kenneth grange: making britain modern
design museum, london
20 july 2011 until 30 october 2011
brush locomotive (1975) by kenneth grange
all images courtesy of design museum london
design museum london hosts the exhibition ‘making britain modern,’ a survey of work by product designer and london native kenneth grange.
spanning over 50 years, his prolific career includes designs of both iconic consumer products and familiar landmarks from the public sphere.
visible across grange’s wide range of projects is his modernist upbringing, embracing an optimism that design can be used to make life and society better.
short & manson steel clock (1966)
kodak instamatic camera (1970)
beginning as an architect’s assistant in his early working years, grange contributed to event pavilions — one of which was the kodak pavilion at the brussels world fair.
so began a partnership with the company, during which grange designed his first camera in 1959 and continued to develop new models through the ’60s and ’70s.
a selection of additional domestic goods he created during these two decades include the kenwood chef food mixer, wilkinson sword razors, morphy richards irons,
and parker pens: each of these designs supported material and technological advances, during an era when manufacturing played a predominant role in britain’s industry.
considering commercial viability but also the end user’s domestic values, grange integrated form and function to yield a contemporary aesthetic.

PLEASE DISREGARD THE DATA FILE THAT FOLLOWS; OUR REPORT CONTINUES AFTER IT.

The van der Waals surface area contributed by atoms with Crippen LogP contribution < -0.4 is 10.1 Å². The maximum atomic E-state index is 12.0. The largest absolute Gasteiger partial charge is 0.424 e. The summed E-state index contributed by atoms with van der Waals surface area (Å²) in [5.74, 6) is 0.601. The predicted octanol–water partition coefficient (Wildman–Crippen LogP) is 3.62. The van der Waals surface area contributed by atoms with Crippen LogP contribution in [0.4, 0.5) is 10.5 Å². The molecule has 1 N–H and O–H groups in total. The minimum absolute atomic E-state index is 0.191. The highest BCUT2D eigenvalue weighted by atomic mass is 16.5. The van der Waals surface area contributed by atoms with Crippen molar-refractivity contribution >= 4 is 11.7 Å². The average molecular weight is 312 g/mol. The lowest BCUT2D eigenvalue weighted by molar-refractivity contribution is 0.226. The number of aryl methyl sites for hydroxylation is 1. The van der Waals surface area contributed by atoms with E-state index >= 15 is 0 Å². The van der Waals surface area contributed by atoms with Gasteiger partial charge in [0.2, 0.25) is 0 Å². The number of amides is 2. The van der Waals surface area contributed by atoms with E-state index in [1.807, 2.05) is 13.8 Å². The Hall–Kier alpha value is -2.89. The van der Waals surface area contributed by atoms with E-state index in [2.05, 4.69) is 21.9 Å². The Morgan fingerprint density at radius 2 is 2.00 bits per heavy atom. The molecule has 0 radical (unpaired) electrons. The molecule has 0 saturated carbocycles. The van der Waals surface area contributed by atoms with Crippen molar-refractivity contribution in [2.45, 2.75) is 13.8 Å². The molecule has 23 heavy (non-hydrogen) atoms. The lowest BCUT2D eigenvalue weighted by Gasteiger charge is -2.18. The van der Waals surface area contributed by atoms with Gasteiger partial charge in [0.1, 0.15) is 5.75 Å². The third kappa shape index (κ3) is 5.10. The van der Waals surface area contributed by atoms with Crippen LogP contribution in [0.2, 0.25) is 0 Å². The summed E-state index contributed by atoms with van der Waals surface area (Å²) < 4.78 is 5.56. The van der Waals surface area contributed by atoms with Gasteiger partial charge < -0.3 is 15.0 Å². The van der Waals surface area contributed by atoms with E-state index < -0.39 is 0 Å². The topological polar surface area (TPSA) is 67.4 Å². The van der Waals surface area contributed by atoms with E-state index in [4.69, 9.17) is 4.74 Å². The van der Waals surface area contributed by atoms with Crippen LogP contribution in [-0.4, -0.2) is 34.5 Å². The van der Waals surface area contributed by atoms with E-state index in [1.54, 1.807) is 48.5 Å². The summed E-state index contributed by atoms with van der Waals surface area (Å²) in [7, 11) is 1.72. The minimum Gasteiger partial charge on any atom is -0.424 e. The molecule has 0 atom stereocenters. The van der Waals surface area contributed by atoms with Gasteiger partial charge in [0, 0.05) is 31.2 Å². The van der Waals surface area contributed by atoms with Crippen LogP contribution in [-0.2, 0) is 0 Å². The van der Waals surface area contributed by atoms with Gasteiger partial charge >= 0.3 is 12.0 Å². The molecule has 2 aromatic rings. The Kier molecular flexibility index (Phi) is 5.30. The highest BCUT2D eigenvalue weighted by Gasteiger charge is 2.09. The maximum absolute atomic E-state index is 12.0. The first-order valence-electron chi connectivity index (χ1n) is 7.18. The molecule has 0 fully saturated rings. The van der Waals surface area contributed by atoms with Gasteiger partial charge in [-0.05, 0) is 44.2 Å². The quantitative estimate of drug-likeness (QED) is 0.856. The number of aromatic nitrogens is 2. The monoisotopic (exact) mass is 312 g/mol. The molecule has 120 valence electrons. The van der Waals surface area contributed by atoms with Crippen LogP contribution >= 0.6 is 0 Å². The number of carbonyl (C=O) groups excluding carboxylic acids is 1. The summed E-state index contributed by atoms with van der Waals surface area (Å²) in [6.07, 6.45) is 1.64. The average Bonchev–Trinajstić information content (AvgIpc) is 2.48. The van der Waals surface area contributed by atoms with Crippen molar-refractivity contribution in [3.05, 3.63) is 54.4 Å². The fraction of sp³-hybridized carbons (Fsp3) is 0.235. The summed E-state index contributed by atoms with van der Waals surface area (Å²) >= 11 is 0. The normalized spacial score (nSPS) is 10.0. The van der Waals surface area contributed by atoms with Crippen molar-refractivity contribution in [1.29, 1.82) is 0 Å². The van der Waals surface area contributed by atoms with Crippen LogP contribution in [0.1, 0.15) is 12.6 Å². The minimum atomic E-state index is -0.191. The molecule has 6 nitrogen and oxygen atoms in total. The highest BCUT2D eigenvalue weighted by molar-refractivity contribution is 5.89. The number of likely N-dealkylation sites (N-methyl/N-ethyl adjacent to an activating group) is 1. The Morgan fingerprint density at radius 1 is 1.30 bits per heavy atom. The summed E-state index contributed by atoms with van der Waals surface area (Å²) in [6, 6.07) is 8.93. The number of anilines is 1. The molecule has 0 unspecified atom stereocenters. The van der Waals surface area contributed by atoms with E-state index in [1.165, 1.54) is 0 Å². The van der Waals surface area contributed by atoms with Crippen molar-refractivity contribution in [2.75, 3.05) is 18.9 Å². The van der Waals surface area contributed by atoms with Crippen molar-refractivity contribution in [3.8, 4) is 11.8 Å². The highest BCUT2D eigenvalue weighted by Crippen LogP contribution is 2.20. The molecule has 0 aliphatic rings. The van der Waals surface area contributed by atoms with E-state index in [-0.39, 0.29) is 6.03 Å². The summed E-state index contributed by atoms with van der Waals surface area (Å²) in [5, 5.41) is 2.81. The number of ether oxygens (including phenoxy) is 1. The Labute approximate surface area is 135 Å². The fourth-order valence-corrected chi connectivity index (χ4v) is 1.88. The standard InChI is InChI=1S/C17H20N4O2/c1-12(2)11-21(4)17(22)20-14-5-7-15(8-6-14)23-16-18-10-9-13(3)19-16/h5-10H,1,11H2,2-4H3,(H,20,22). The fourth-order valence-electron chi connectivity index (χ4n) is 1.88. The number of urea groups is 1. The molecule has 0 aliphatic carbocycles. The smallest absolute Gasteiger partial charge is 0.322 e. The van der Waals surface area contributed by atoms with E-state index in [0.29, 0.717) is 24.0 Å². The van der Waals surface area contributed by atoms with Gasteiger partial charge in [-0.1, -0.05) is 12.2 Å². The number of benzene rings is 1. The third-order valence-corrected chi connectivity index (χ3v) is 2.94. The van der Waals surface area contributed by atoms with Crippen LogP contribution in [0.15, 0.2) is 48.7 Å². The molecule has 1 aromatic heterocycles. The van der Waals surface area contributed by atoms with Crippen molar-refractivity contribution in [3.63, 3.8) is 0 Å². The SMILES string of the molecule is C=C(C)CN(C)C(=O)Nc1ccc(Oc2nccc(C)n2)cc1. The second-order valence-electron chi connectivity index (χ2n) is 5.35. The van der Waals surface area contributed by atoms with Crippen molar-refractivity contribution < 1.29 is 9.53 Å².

geeco watering cans (1989)
wilkinson sword razor (1991)
venner parking meter (1958)
developed in tandem with his consumer products, grange’s public projects began with a parking meter made for venner in 1958.
he has since created a number of icons in britain’s landscape, from the distinctively futuristic cone nose of its high speed train,
to the bus shelters, post boxes, and black cabs that proliferate throughout the country. highly visible but often unnoticed,
these designs shape daily experiences and demonstrate grange’s breadth of influence.
adshell bench (1972)
anglepoise type 75 lamp (2004), produced by herbert terry ltd.
still deeply integrated with the design community, grange’s legacy persists today through the work of pentagram, a leading multi-disciplinary consultancy
which he helped establish in 1972. grange also offers his experience to the next generation of designers as a visiting professor at the royal college of art.